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There are different way to run PHP code. For example user initiate reloads and user initiated ajax requests.

What it the best way to maintain state between these runs?

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Does your AJAX handler load (or directly hit) the index.php at all? If that's the only place the object is instantiated, and the AJAX call does not invoke index.php in any way, then the object won't get created for your AJAX calls. –  Marc B Mar 15 '11 at 19:13

1 Answer 1

up vote 2 down vote accepted

PHP does consider it separate runs. Two things:

  1. Don't use globals... they're bad :) Consider making your "session" class a collection of static functions with the session_id as a static member var.
  2. Simply create a new session class in your 2nd snippet:
$obj_ses = new session();
$obj_ses->activate('email', $this->_protected['email']);

The session id will be the same across all page views for that particular user, so creating a new session() in the second snippet will still refer to the same session you started in the first snippet.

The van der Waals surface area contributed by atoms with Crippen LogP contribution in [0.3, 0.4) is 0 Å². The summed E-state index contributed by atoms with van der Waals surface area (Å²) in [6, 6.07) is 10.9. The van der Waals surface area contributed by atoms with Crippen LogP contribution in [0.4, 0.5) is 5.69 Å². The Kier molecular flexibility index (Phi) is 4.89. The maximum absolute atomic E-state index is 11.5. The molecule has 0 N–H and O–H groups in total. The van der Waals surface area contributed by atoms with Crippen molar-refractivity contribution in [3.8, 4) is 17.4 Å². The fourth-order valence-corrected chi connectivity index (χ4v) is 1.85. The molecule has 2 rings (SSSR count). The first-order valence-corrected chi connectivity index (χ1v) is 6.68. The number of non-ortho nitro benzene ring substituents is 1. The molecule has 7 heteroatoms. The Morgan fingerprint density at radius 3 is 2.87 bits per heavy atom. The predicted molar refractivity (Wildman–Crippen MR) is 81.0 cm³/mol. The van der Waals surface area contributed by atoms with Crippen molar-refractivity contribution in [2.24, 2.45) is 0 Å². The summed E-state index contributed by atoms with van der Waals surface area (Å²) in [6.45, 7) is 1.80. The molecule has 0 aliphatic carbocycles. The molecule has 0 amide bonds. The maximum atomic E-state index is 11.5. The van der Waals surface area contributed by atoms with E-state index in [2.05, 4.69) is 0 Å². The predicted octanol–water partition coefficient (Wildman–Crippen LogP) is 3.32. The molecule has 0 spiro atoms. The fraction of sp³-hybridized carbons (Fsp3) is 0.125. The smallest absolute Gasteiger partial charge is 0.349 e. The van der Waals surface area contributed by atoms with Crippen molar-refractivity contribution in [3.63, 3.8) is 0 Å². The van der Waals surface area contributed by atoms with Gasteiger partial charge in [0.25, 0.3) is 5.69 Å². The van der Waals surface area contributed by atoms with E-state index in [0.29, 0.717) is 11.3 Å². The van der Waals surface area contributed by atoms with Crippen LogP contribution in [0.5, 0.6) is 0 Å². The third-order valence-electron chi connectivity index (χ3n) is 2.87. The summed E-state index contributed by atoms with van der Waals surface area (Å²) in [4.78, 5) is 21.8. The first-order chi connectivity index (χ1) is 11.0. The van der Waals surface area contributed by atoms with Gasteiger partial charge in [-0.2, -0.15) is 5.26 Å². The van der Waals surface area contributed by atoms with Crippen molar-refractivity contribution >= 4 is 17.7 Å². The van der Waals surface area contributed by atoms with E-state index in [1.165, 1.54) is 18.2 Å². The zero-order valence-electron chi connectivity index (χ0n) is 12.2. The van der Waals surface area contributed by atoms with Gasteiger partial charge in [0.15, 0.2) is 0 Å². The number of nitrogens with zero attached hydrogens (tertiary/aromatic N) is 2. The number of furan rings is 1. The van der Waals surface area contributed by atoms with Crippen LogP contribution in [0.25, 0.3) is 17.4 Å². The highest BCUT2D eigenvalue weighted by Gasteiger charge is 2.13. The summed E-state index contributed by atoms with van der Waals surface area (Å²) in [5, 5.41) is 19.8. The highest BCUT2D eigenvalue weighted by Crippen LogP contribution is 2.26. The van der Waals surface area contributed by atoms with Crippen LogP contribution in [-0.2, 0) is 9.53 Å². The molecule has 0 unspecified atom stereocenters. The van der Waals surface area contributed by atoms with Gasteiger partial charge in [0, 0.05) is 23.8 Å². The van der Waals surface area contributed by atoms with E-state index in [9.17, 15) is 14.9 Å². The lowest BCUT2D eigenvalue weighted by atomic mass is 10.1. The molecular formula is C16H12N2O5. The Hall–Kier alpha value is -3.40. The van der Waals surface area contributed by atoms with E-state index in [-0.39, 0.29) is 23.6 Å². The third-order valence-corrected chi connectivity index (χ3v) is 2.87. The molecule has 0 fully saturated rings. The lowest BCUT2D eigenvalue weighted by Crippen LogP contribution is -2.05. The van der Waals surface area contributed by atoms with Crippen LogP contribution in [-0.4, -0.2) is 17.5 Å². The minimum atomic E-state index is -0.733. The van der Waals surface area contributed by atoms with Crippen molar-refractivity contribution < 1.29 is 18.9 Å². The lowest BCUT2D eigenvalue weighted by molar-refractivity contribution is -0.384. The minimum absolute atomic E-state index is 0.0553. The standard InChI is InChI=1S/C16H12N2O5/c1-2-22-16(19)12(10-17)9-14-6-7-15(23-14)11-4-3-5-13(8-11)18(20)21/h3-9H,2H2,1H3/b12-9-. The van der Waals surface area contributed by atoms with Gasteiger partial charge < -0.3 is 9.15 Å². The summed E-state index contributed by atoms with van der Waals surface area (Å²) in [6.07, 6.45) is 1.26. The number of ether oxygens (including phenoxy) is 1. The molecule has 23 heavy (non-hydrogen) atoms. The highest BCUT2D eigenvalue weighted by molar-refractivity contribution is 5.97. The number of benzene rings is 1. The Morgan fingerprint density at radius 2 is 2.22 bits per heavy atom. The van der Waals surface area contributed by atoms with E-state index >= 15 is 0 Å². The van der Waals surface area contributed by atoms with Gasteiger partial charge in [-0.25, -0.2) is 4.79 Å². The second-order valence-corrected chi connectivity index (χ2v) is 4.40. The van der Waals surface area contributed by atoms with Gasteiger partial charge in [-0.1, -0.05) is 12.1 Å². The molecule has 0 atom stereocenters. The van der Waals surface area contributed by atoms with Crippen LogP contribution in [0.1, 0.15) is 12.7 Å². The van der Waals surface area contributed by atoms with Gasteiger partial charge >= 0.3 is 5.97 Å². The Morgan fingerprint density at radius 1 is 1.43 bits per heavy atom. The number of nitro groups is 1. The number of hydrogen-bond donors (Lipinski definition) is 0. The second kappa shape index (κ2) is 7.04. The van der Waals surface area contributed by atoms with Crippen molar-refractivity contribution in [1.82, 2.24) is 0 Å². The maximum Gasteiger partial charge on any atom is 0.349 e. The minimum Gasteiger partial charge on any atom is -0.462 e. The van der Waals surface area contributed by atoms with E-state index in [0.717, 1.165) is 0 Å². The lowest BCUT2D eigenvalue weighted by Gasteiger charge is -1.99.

Here's what a static implementation might look like:


// class names should be camel-cased
class SessionManager
{
    protected static $session_id = null;

    public static function start()
    {
        self::$session_id = session_start();
    }

    // ... and so on
}

// to use
SessionManager::start();
SessionManager::activate('email', $email);

That should really be all you need. There are certainly many ways to do this, but this ought to get you started :)

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Globals, btw, are bad for many reasons, but they're also not too efficient. –  Ian Selby Mar 15 '11 at 19:11
    
Remember that PHP is essentially stateless... nothing is shared between requests... so a static class in one request won't be shared with another (even if they're concurrent). I'll update my answer above to answer your second question –  Ian Selby Mar 15 '11 at 20:37

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